Silence in the Electricity Network
Every HiFi enthusiast has a similar experience: You sit relaxed in front of the stereo system, but what you heard so nicely yesterday just refuses to repeat itself. Stress, missing details, the soundstage is not so wide as you remembered. As an informed Audiophile, you are aware of the reason: It is not dependent on my mood. The best components cannot sound their best when the neighbours won't let them perform. The biggest culprit of poor sound quality is often electrical noise in the electricity supply. The electrical noise might be in your electrical line, or in your general neighbourhood. Against such network noise, some people install electrical filters in parallel or in series. But such filters can also cause much problems: the dynamics will suffer with the additional resistance introduced by such filters. The sound might be cleaner, but less lively.
According to James Soh from Plixir, the problem is caused by the design of such passive filters. If you divert the damaging frequencies over 50 Hertz with capacitors to the Earth, this can disrupt the electrical noise removal within the system. The Plixir is called a "Power Conditioner" which is essentially a separation transformer which doesn't regenerate the electricity. The Plixir contains expensive XQ-Core-Ring Transformers made by Noratel. You can sense its quality from its weight. The BAC 1500 weighs 25kg. The small BAC 150 already weighs 4.5kg. The transformers are of low resistance, says James Soh, and this has the advantage of improving the dynamics, while leaving high frequency noise behind.
Another feature is that the Plixirs work symetrically, working 2x 115V. This has the advantage that you don't have to worry about the equipment being out of phase. (Except for the power conditioner which very practically, has the phase marked on it.) The Plixir transformers also reduce low frequency rumble.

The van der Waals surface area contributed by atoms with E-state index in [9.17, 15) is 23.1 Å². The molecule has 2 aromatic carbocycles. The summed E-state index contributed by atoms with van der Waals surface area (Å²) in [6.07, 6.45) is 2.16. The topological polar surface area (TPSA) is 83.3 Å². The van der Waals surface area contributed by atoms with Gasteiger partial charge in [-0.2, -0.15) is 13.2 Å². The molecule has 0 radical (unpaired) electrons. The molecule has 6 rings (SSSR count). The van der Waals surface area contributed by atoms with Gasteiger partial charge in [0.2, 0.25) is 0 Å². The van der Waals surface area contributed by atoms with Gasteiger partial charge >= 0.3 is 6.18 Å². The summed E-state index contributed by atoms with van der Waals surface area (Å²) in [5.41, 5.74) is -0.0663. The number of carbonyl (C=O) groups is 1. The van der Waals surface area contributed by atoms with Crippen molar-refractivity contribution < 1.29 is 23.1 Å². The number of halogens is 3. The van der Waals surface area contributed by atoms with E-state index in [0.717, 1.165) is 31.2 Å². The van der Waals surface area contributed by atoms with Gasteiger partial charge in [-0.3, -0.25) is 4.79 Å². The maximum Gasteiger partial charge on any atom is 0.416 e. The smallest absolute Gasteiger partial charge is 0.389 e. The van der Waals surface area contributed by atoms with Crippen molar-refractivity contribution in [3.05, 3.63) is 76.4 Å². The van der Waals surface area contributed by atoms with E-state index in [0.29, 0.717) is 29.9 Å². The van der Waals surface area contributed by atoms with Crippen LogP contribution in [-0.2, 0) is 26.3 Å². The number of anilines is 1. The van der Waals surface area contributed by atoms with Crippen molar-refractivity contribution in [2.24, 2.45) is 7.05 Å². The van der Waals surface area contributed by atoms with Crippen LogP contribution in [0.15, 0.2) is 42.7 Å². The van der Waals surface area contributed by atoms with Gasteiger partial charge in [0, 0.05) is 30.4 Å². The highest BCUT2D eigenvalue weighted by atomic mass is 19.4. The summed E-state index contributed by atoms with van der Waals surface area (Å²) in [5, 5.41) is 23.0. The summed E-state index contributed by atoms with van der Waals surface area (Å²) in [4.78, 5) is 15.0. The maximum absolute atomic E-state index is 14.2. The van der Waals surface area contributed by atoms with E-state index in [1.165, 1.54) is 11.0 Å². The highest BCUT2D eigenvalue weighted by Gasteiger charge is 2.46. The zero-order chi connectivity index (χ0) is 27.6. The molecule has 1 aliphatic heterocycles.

I was curious by this design concept. When I found out that Reinhold Schaeffer, whose b-Fly products I value very much, deals with the Singapore-manufactured Plixirs, I was assured of their quality. With three models from the Elite range - the BACs 150, 400 and 1500 - we could test out a wide range of possible configurations for using the power conditioners. The model numbers indicate the maximum power capacity of each model. In normal use, you should however keep some power reserve and not use up all the capacity so as not to risk overburdening the equipment. Mr Schaeffer recommends that you choose a model that has at least 50% more power capacity than is required by all the components you intend to plug into the conditioner. For the BAC 150, you should only attach source components, DAC or preamps which altogether do not require more than 100W of power. For the BAC 400, you can plug in small amplifiers, and the BAC 1500 can handle more powerful amplifiers.
I normally plug my system into the wall socket. Even though it is a dedicated socket for my system, it sounds pretty poor. The sharp, dull, spotty sound improved noticeably when I plugged in my CD transport into the Plixir. The background was quieter, the instruments were more three dimensional, and the high frequencies more relaxed. After attaching the DAC and preamp, the violins lost any residual harshness and the spaciousness increased more significantly. This result didn't surprise me because with their low power requirements, any small disturbances in the power supply can be fatal to the sound.
With the power amp connected to the BAC 1500, everything sounds even cleaner. The improvement is not as big as before, but it is noticeably there. And after testing with the full orchestra playing its most demanding pieces, I did not notice any dynamic limitations. The Plixirs work so effectively and gently that I feel it brings better results than the PS Audio P10 power conditioner, a device which I think is already very good and transparent. With the BAC 400, source components and DACs produce clearer and more relaxed sound.
Conclusion - Every power situation is different and every system is different. So you have to experiment with power conditioners. With the Plixirs, I am sure that it will bring improvements to any system. When you need a passive solution, I would recommend the Plixirs. I would use them myself.
by Uwe Steiner